It’s the phrase “border security” that freezes my soul every time I hear it uttered, every time I see it in print — so simplistically obvious, the equivalent of keeping your door locked. Did you ever have your cellphone swiped? If you’re careless about this, you’ll pay the price.
“This is a national emergency,” Donald Trump said. “Drugs are pouring into our country. People with tremendous medical difficulty and medical problems are pouring in, and in many cases it’s contagious. They’re pouring into our country. We have to have border security. We have to have a wall as part of border security.”
Seal up that border, with rifles and tear gas and concertina wire . . . and The Wall. The alternative, apparently, is an insecure border, wide open and unprotected. This seems to be the entirety of the “debate” over on this side of the border. Trump’s opponents may be horrified by the border patrol’s cruel treatment of asylum seekers — the tear-gassing of toddlers, for God’s sake — but surely everyone understands that the border has to be protected and secured. Right?
Why, suddenly, do we live in nations as opposed to cultures? And maybe, most gallingly, why do we care about and feel the need to protect only “American citizens”?
Here’s where I feel a desperate need to intervene, to roll back the debate all the way to wide open borders . . . everywhere. Instead of instantly dismissing this as a prelude to hell on earth, why not, instead, begin by asking: What’s wrong with a planet free of bureaucratic “ownership” lines, the violation of which is cause for war? What’s wrong with a planet as open and borderless (except for natural borders) as it has been for 99.999% of its existence? Why, suddenly, do we live in nations as opposed to cultures? And maybe, most gallingly, why do we care about and feel the need to protect only “American citizens”? Do we possess a collective consciousness too small to embrace all of humanity?
“As a Quaker, I believe there is that of the divine in all of us.”
These are the words of Laura Boyce of the American Friends Service Committee, which organized an ongoing protest at the U.S.-Mexican border fence in San Diego this week, where 32 people (so far) have been arrested.
“This belief calls us to stand with those fleeing violence and poverty,” Boyce said, “and to call on our government to uphold the human rights of migrants and end the militarization of border communities. In the face of unfounded fear, racism and violence, courageous action is necessary.”
Perhaps these protesters, and the global community that supports them, are also protecting a border: a moral border, you might say. This is the same border the civil rights movement protected and, at the same time, created.
As I explore the nature of this border, I need to acknowledge that the world is indeed divided into social structures — united by language, culture, geography and, yes, government. There are natural us-them divisions, then, but a crucial question immediately emerges: Are these divisions, and the differences that result from them, somehow sacred and in need of protection at all costs, or should they be open and evolving? And if so, how do we protect what is truly valuable without damaging or destroying what is also valuable? Must this protection be at the point of a gun?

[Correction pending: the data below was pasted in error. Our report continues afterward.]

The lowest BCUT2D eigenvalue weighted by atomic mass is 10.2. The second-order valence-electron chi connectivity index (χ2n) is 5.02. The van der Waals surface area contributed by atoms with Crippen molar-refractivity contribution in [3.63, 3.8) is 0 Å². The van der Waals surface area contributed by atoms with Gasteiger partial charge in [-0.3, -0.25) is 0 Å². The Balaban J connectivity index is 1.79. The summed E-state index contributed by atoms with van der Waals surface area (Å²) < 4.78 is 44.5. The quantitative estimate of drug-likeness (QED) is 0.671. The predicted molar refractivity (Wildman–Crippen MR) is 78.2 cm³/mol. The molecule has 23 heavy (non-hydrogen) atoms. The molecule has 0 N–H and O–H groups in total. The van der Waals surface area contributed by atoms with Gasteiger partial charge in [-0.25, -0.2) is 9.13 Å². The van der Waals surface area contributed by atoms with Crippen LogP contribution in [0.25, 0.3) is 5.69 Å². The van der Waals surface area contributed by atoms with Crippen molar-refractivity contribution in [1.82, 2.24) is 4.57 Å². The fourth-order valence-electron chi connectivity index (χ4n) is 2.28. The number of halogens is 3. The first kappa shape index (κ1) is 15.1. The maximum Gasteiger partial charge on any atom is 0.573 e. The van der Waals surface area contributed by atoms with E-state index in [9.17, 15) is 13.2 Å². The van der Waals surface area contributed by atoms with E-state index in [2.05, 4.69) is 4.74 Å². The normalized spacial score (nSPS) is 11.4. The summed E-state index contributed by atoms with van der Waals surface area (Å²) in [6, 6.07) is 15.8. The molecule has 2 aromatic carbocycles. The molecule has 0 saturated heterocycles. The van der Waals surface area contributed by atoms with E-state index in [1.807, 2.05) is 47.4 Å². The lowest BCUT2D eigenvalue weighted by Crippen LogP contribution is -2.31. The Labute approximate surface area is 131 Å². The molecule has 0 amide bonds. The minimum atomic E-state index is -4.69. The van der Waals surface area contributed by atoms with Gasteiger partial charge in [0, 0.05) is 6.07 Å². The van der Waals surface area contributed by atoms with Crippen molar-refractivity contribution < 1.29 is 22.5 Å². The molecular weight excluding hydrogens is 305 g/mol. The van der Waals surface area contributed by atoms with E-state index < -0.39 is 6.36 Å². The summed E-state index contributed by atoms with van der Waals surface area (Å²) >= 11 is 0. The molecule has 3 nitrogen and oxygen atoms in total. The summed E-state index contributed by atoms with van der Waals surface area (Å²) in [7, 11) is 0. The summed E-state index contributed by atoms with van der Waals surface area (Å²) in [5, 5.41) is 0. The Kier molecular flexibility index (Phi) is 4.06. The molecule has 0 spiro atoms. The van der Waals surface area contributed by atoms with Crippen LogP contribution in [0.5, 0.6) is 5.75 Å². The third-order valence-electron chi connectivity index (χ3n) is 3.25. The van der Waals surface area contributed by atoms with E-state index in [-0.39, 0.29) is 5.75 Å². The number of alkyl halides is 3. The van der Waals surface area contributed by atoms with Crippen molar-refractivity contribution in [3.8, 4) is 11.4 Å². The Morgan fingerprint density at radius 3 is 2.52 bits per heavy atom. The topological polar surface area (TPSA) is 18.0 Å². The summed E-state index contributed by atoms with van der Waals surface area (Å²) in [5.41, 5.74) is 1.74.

Now we enter debate territory that is utterly taboo in the American mainstream media. Are the borders we protect so rigorously (by which I mean that one border on our southern edge) somehow divinely ordained? How were they determined? An even more taboo question is: How respectful has this country been of other countries’ borders?
This question leads us directly to the present flow of immigrants from the south — particularly from Honduras, Guatemala and El Salvador, Central America’s Northern Triangle.
In 1954, the United States helped orchestrate a coup that ousted the democratically elected government of Jacobo Arbenz in Guatemala, thus curtailing the social reforms he was attempting to implement, which had negative consequences for American businesses. We supported military juntas instead, with horrific human rights abuses.
Beginning in the 1960s, as the UK Independent points out, “Guatemala and El Salvador both experienced civil wars which spanned decades and killed hundreds of thousands of people collectively. . . . Honduras did not have a civil war, but it was used as a staging ground for the Contras, a far-right guerrilla group backed by the Reagan administration in neighboring Nicaragua’s civil war. These wars — backed by the American intelligence agencies — destabilized the region and subjected generations to a cycle of extreme poverty and violence.”
And The Nation notes that Honduras, since its 2009 coup, “has been ruled by conservative governments and an elite determined to squeeze personal gain out of the nation’s resources. After the United States helped block a return to constitutional rule, the new leaders declared Honduras ‘Open for Business.’ Today the country has the most extreme pro-corporate legislation in the region.”
The Nation quotes grassroots leader and priest Ismael Morales: “The caravan is the explosion of a pressure cooker, which the Honduran government, in association with a handful of business and transnational elites, has been heating up for at least a decade.”
And the question of “border security” suddenly finds itself in a larger context. As Michelle Chen writes: “Though they have narrowly escaped their hells to seek refuge at the border, Trump’s answer to their humanitarian appeal is to make America as inhumane as possible.”
To which I would add: There is no such thing as inhumane security.